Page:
Questions about legitimacy (stolen elections, fraud, voter suppression) have surrounded reactions to the recent election here in the U.S. What does it means to have a legitimate election and why do political scientists think this is such an important concept and value in a democratic system?
It's election time, America! You've certainly heard from the pundits and the campaigns, but what do political scientists think about midterm elections in general and this midterm election in particular? What should we expect? What is so important about midterms? And why should we (maybe) not call them "midterms" at all?
Our first ever live episode! In front of an audience of real live human beings, we discuss the idea of mandatory voting. What is compulsory voting? Do other countries require their citizens to vote? Should we do that? Plus: Q&A with the audience! Fun!
Instant Runoff Voting or Ranked-Choice Voting: What is it, who does it, and is it a good idea? We'll answer all your questions in our most recent trip to the political science reform corner.
Why does voter registration to be a hassle? Can reforms like Automatic Voter Registration or Same Day Voter Registration make it easier for folks to vote? Is there any downside to making it easier for folks to register to vote?
Vote By Mail: Is it a good idea? We take a trip to the Political Science Reform Corner to find out.
Everyone complains about corrupt politicians, but what does corruption really mean in democratic politics? What is the difference between the complicated, messy, and unsatisfying business of everyday politics, and truly problematic political corruption? Is it reasonable to expect moral virtue and total honesty from our elected leaders, or are our complaints somewhat naive?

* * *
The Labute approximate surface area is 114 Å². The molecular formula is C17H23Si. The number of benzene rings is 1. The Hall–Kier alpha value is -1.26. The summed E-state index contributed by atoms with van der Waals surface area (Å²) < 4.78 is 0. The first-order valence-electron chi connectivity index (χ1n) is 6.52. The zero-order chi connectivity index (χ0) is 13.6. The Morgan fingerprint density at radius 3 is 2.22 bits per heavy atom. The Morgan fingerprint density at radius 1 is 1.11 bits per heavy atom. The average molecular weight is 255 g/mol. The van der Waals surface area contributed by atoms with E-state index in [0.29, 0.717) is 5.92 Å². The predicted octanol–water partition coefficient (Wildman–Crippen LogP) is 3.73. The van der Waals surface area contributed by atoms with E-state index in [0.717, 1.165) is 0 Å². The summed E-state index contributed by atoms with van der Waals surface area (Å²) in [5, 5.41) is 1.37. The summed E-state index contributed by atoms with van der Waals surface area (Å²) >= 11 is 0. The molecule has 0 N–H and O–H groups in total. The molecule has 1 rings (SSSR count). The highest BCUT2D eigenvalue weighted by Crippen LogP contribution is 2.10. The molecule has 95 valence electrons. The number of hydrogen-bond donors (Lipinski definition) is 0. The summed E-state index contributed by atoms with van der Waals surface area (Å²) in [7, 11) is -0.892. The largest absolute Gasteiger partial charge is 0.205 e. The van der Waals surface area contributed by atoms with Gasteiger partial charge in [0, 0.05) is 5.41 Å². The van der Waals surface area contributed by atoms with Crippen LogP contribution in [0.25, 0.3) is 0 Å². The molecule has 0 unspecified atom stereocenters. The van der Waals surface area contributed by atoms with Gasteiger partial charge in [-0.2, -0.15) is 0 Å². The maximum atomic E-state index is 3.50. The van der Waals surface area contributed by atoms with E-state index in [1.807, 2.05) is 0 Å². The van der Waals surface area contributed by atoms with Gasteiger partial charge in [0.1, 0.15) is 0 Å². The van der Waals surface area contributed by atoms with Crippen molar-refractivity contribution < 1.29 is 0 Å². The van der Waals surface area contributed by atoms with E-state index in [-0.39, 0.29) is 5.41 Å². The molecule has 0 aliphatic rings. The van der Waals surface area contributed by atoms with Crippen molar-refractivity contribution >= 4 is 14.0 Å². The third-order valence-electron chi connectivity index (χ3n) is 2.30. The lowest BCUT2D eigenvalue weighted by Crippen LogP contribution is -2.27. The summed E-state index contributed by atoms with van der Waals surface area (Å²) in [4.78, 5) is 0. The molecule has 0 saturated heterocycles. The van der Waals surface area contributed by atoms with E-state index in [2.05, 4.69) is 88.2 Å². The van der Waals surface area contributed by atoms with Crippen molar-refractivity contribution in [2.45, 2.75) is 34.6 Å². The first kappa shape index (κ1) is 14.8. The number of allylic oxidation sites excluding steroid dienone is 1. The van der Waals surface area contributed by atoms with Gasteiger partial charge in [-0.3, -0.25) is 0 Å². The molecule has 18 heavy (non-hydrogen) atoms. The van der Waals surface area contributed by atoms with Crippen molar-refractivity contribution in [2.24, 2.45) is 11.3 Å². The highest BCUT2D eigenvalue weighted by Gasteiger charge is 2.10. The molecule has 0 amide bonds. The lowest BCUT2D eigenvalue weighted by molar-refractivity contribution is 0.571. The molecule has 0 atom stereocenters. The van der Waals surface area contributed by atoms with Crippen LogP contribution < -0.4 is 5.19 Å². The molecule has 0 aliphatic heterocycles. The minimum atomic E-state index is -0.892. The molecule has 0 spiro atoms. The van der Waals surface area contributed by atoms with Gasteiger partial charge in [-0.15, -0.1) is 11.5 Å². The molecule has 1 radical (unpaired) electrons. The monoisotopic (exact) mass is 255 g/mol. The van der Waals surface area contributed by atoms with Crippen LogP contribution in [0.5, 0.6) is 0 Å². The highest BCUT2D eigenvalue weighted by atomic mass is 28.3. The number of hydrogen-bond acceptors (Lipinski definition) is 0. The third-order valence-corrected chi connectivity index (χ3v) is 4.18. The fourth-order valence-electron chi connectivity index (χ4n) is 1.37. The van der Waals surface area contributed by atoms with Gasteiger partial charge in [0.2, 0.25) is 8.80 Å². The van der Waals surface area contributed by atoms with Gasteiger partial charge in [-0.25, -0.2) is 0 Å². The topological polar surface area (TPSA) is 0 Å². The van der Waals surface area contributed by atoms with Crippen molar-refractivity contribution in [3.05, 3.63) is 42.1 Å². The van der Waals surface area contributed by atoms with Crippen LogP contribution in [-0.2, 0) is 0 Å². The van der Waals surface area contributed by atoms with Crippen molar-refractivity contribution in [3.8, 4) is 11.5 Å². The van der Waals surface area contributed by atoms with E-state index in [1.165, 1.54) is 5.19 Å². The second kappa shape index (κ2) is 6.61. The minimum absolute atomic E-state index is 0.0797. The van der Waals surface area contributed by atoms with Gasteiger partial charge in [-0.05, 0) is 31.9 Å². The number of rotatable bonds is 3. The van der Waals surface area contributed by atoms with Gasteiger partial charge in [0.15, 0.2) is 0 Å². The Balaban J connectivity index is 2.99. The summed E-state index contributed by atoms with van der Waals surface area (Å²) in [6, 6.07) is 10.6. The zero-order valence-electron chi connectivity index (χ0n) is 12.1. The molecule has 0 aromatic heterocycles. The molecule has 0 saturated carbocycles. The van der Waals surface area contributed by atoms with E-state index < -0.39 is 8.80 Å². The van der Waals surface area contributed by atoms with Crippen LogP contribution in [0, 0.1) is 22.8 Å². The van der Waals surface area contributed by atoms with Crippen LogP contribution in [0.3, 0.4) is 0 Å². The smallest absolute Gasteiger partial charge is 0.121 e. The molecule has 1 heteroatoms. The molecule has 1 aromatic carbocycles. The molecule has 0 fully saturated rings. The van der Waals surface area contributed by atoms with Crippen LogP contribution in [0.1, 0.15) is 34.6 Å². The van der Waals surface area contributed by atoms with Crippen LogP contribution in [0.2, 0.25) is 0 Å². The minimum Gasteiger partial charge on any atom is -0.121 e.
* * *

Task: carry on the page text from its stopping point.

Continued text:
It's America's birthday! But what exactly does it mean to be an American? We explore theories of what it means to be an American - is it a kind of national identity, a commitment to particular ideas, a set of civic practices, or something else entirely?
What's the deal with primaries? Why do they happen? Why do they matter? Do we really have to pay attention to them? Do I really have to vote twice this year? (Hint: Yes!) And what is the role of political parties in primaries? What should it be? Can a party really "meddle" in its own primaries? (Hint: No!)
What's political about the census? Everything from the apportionment of representatives to the distribution of public resources to the construction of racial, ethnic, & civic identities. It's a big deal, and recent changes are worth paying attention to.
We're back (finally)! In our third installment of our long-gestating media discussion, we look at the professional norms of the political media and how understanding them can help us comprehend and critique the media.
The news media in America has a complicated relationship to partisan politics and political ideology. The mainstream news media continues to prize ideals of objectivity & neutrality, but countless outlets offer an explicitly partisan takes on the news. We should be worried? Is partisan media a problem for democracy, or is it fitting in a democracy with robust protections for freedom of the press? And what are news consumers to make of claims about bias in the ostensibly neutral news media? Is the ‘mainstream media’ really liberally biased? Or do other biases—such as those toward celebrity, scandal, and novelty—outweigh any ideological bias? And how does all of this connect with the business incentives of the media we discussed a couple of weeks ago?
Despite enjoying popular support, federal gun control legislation seems all but impossible. Is the NRA really bribing representatives? Not exactly, but they have an awful lot of influence, and we explore the politics of interest groups to understand why.
In the first of our series on how to think about the media, we explore the economics of the news business. Who owns the media? How does the profit motive explain much of what you see, hear, and read? And what--if anything--can we do about it?
In light of FISA reauthorization earlier this year and the FISA-related accusations leveled against the FBI & the Obama Administration in the Nunes memo, it’s a good time to remind ourselves what exactly FISA is, where it came from, what Americans should and should not be worried about, and what it means that both parties in Congress and the President just decided to reauthorize it without much public discussion or controversy.